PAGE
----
The grant budget portrays your request in numbers and encompasses the whole of all costs – for merchandise and services extending from hardware and materials to overhead and executive expenses – needed to execute the program. You may likewise incorporate a support and revenue statement, which depicts what has money has also been disbursed and what goods or services have already been paid for and from whom you intend to request the remainder of the funds needed. A vital component of showing support and revenue is to comprehend in-kind support – noncash commitments of monetary value made by your organization, another grantor, unpaid workers, or different organizations. The last part is the budget narrative, which clarifies how you got to the final figures that make up the budget (if it’s not evident) and how often each detail or line item on your budget fits into the overarching project (Wason, 2004).Program expenses comprise everything needed to run your project, ranging from employee compensation to the lease for the building that houses the program. Typically, expenses land in two common categories: direct costs and indirect costs (Wason, 2004).Direct costs come when you buy any goods or services required to execute your current program. The average line-item budget incorporates the following direct-cost groups:
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Gear / Equipment
Trips (Wason, 2004)
Each time an employee is needed to administer a part of your project, there is an expense connected with that person’s time. This person may be paid or unpaid staff – whether or compensated or uncompensated, or even a third-party vendor. Many grantors do not cover costs related to employees. Nonetheless, the costs for employees must have its line item in the budget. At the same time, be sure to ask the grantor when incorporating costs for employees in your grant proposal (Wason, 2004).
Capital expenses are the agency’s most significant costs and include such things as buildings and land. These things become assets and can increase in value over time. Such expenses must be explained in the budget narrative, and you may need paperwork to accompany the estimated value of the assets. Gear or equipment is a capital expense that the agency will either buy or lease, such as chairs, desks, computers, telephones, printers, copy machines or software. Depending on the program itself and its scope, equipment may also include cars or trucks. Materials or supplies are the daily-use items, like staplers, pens, pencils, file folders and paper-clips. Again, depending on the project supplies may include items needed for building or construction like paint, or paintbrushes (Wason, 2004).
Indirect costs are the needed to operate the agency every day, even if the program is not executed. Indirect costs are typically hard to grasp and calculate by commonly incorporates overhead and executive costs. The sum of indirect costs can be measured in one of two ways:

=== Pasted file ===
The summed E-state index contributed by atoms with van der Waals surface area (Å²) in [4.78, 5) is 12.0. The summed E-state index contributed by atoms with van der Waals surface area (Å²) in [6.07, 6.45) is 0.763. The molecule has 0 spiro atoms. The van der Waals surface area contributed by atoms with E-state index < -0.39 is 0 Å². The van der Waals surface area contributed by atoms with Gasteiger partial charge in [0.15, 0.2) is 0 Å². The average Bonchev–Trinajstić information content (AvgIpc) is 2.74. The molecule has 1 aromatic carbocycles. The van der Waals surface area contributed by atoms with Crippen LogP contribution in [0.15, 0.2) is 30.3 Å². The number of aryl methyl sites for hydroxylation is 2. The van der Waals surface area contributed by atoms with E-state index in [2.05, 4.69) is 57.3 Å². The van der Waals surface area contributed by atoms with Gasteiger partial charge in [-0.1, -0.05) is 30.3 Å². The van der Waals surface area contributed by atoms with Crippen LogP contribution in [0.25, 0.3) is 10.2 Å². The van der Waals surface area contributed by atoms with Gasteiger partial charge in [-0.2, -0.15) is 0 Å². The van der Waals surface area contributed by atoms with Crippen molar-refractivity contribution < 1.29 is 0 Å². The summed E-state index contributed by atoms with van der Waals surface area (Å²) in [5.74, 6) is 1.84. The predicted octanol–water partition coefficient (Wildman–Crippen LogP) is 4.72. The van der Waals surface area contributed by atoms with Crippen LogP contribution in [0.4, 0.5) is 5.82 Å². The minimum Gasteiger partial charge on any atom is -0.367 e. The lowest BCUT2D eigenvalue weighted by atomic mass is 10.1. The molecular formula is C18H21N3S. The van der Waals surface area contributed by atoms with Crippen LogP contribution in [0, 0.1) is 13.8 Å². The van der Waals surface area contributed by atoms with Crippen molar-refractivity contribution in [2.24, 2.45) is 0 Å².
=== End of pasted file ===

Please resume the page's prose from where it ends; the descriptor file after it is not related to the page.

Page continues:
A portion of the whole of the direct costs
A part of the whole of the employee costs
Again, check with the grantor as to what needs to be included in the grant proposal related to indirect costs (Wason, 2004).
Some grantors call for grantees to include a support and revenue statement with the proposal. The support and revenue statement can be included in the grant proposal in a variety of ways (Wason, 2004).
Revenue is any money the agency makes. Some things that constitute income is:
Any money generated through fundraising and are used for the current project
Ticket sales (if applicable)
Association fees and dues (Wason, 2004)
Support can be defined as
Board of Directors
In-kind donations – this can be bestowed supplies or services (such as landscaping services). You need to denote the market value of the good or service at the time the donation is made or given. If someone volunteers their time to say, rake leaves for your agency in the fall, you need to ask, “how much would we compensate someone we hired to do the same thing?” It is essential to include the in-kind donation in the support and revenue portion of the budget because this giving is the same as donating money to the agency (Wason, 2004).
Before writing out the budget, it is critical to making a list of all the costs and support. It will make the next step of organizing the line items easier when the time comes.
The typical way to present budget data is by a line-item budget, which lists all cost categories next to their correspondent costs. The organization can tweak the line-item budget based on the level of detail you are asked to convey. It’s good to keep in mind that the level of detail included in the budget will be dictated by the grantor. Some grantors will supply a budget template electronically, while still others will supply a blank budget sheet for the organization to fill out. When no forms or instruction is given, call the grantor to get an understanding of that they are looking for. It could be a basic expense statement or a complete budget that includes a support and revenue statement.
Wason, S. (2004). Webster’s new world grant writing handbook. Hoboken, NJ: Wiley & Sons
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